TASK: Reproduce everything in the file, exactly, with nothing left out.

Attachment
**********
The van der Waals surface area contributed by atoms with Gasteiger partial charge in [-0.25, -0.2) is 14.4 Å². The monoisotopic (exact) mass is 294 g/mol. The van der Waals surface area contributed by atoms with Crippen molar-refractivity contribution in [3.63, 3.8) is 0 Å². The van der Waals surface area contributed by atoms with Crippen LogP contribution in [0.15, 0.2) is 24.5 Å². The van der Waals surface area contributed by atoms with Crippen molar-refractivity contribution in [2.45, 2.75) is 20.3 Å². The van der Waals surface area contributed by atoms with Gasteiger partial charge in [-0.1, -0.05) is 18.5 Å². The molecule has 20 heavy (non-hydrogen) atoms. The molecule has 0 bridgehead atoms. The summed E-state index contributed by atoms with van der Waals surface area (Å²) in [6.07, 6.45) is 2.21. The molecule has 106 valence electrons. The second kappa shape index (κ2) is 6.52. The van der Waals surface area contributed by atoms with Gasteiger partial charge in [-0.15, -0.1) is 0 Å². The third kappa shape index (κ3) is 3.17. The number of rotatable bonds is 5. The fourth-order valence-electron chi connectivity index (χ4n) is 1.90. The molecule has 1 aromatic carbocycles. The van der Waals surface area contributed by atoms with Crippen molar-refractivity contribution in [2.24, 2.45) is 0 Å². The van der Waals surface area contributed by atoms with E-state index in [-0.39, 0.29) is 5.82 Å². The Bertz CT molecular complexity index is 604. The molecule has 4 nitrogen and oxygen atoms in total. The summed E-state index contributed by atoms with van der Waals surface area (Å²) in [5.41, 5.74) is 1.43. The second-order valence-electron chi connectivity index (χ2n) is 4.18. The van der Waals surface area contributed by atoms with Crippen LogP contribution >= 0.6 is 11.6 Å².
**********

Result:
The van der Waals surface area contributed by atoms with Gasteiger partial charge in [-0.25, -0.2) is 14.4 Å². The monoisotopic (exact) mass is 294 g/mol. The van der Waals surface area contributed by atoms with Crippen molar-refractivity contribution in [3.63, 3.8) is 0 Å². The van der Waals surface area contributed by atoms with Crippen LogP contribution in [0.15, 0.2) is 24.5 Å². The van der Waals surface area contributed by atoms with Crippen molar-refractivity contribution in [2.45, 2.75) is 20.3 Å². The van der Waals surface area contributed by atoms with Gasteiger partial charge in [-0.1, -0.05) is 18.5 Å². The molecule has 20 heavy (non-hydrogen) atoms. The molecule has 0 bridgehead atoms. The summed E-state index contributed by atoms with van der Waals surface area (Å²) in [6.07, 6.45) is 2.21. The molecule has 106 valence electrons. The second kappa shape index (κ2) is 6.52. The van der Waals surface area contributed by atoms with Gasteiger partial charge in [-0.15, -0.1) is 0 Å². The third kappa shape index (κ3) is 3.17. The number of rotatable bonds is 5. The fourth-order valence-electron chi connectivity index (χ4n) is 1.90. The molecule has 1 aromatic carbocycles. The van der Waals surface area contributed by atoms with Crippen molar-refractivity contribution in [2.24, 2.45) is 0 Å². The van der Waals surface area contributed by atoms with E-state index in [-0.39, 0.29) is 5.82 Å². The Bertz CT molecular complexity index is 604. The molecule has 4 nitrogen and oxygen atoms in total. The summed E-state index contributed by atoms with van der Waals surface area (Å²) in [5.41, 5.74) is 1.43. The second-order valence-electron chi connectivity index (χ2n) is 4.18. The van der Waals surface area contributed by atoms with Crippen LogP contribution >= 0.6 is 11.6 Å².